Bezele – Meringue Cookies

Bar none, these meringue cookies used to be my favorite growing up. They’re nothing more than two meringue kisses with a buttercream filling and crumbled walnuts. 

Every once in a while I lose that loving feeling for baking. Shocking, I know. Sometimes I hit a wall and run out of fun ideas, or turn out a series of fails and I throw in the towel. I hate to admit it, but it really does happen. This week, I had to regroup with a recipe that was familiar and comforting.

This particular recipe is a homage to my great aunt, who first introduced me to these cookies. The only memory I have of her is when I used to visit her antique-clad home–  she would set these cookies out for all the kids. Actually, she would always lay out an assortment of petit fours and they were always over the top. She passed a few years back, but her baking legacy lives on in my family.

Buttercream Meringue Cookies (makes 24 cookies)

Vanilla Meringue
– 3 large egg whites (approx. 90 grams)
– 1/4 tsp cream of tartar (suitable substitute = 1 tsp of lemon juice)
– 3/4 cup white sugar, processed in a food processor until super fine
– 1/4 tsp pure vanilla extract
– food coloring (optional; I made plain cookies and I didn’t dye them. Usually used to identify the flavor of the filling. ie. pink=strawberry, green=pisachio, etc.)
+ favorite filling (these cookies are to be treated like french macarons; you can make the filling any flavor you like… I used a rich chocolate buttercream)
+ chopped nuts (I used walnuts, but you can use pistachios, almonds, etc.)

Chocolate Buttercream
- 1 tbsp. milk
– 1 tbsp cocoa powder
– 3/4 cup butter, softened
– 3/4 cup confectioners’ sugar


1. Preheat oven to 200’f. Using the whisk attachment of your electric mixer, beat the egg whites on low-medium speed until foamy. Add the cream of tartar or lemon juice and continue to beat until soft peaks form. Add the sugar little by little and continue beating on medium-high speed. Add vanilla and beat until meringue holds stiff peaks.

2. Transfer meringue to a piping bag fitted with a plain round, or star tip. Pipe meringues onto a parchment paper (or silpat) lined baking sheet.

My first few meringues were a little uneven (as above), but once you get the hang of it, you can make nice peaks. Bake meringues for about an hour and a half, rotating the baking sheet from front to back (about half way through) to ensure even baking. The meringues are done when they are pale in color and fairly crisp.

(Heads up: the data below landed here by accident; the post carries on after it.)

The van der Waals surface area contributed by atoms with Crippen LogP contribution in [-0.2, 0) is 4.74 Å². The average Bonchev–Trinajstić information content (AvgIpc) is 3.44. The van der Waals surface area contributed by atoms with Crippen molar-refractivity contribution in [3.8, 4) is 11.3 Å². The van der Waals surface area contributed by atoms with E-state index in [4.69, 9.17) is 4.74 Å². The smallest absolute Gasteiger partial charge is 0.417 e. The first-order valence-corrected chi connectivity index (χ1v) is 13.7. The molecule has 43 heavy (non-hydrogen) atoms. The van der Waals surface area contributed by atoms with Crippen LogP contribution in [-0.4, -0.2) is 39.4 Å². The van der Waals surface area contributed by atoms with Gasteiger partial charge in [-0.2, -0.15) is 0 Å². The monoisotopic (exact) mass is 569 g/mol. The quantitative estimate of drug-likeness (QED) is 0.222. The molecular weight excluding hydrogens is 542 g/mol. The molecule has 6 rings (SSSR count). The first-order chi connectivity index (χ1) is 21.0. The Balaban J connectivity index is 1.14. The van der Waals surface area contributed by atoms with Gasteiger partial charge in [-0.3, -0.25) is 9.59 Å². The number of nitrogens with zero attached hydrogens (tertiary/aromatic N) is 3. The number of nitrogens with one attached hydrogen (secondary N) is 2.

Prepare your filling while your meringues cool. For the chocolate buttercream: using the whisk attachment on your mixer, whip softened butter and sugar until light and pale. Mix milk and cocoa until combined, and add to butter/sugar mixture. Whip until combined, scraping the sides of the bowl from time to time.

Pipe a dollop of butter cream on the bottom of a meringue, and top it off with another meringue cookie. Roll the meringue cookies in fine chopped nut (they’ll adhere to the buttercream).

Serve ‘em! You can use any butter cream filling, and any garnish. Go nuts.



  1. Dollybird

    Excellent and simple recipe . Any tips on how to getting meringues perfect ?Thanks.

  2. Mădălina

    Hey Dollybird,

    Meringue can be made to have “soft peaks”, “medium peaks”, and “stiff peaks”. Progression is linear from soft to stiff, and if you aren’t careful you can overbeat eggs (they’ll lose volume and look dry)

    Best advice is to take it slow, and increase speed gradually. . Don’t crank the whip all the way to high. There are few key stages of a meringue to watch out for: foamy (think soapy water)–> creamy (think shaving cream) –> soft peaks (the ‘peak’ folds over) –> medium peak (small peak folds over) –> stiff peaks (very firm, glossy and looks stiff.) STOP your mixer right here, don’t go any further!

    Here are a few more guidelines:

    1. Make sure all equipment is free of any fat or grease traces. Fats prevent whites from foaming properly. Don’t use a plastic bowl, or any surfaces that retain grease.

    2. Egg whites should be at room temperature. Remove eggs from the cooler 1 hour before whipping

    3. Sugar makes egg whites more stable. Meringues are thicker and heavier than unsweetened egg whites, and they are more stable.

    4. Add an acid (cream of tartar, or lemon juice). A small amount of acid helps give volume and stability.

  3. Excelente bezelele.Arata superb.o sa incerc reteta.

  4. eu foloseam nucile direct in crema.E o reteta mai veche cu foi de napolitana.tare buna…

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